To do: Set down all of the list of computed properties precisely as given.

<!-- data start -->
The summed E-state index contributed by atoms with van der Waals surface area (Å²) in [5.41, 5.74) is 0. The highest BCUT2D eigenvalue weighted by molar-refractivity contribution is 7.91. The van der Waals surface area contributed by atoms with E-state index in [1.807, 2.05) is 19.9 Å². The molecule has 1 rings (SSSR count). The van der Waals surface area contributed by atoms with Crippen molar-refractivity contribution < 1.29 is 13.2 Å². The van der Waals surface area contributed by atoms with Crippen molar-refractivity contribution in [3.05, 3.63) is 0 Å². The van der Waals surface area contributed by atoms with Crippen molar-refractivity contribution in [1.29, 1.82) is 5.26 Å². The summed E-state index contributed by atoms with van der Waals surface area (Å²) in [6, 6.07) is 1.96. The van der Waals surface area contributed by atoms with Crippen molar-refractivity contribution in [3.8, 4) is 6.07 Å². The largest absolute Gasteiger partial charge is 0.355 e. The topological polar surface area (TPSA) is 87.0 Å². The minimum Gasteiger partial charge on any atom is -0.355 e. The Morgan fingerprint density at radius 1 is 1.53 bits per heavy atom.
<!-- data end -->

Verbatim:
The summed E-state index contributed by atoms with van der Waals surface area (Å²) in [5.41, 5.74) is 0. The highest BCUT2D eigenvalue weighted by molar-refractivity contribution is 7.91. The van der Waals surface area contributed by atoms with E-state index in [1.807, 2.05) is 19.9 Å². The molecule has 1 rings (SSSR count). The van der Waals surface area contributed by atoms with Crippen molar-refractivity contribution < 1.29 is 13.2 Å². The van der Waals surface area contributed by atoms with Crippen molar-refractivity contribution in [3.05, 3.63) is 0 Å². The van der Waals surface area contributed by atoms with Crippen molar-refractivity contribution in [1.29, 1.82) is 5.26 Å². The summed E-state index contributed by atoms with van der Waals surface area (Å²) in [6, 6.07) is 1.96. The van der Waals surface area contributed by atoms with Crippen molar-refractivity contribution in [3.8, 4) is 6.07 Å². The largest absolute Gasteiger partial charge is 0.355 e. The topological polar surface area (TPSA) is 87.0 Å². The minimum Gasteiger partial charge on any atom is -0.355 e. The Morgan fingerprint density at radius 1 is 1.53 bits per heavy atom.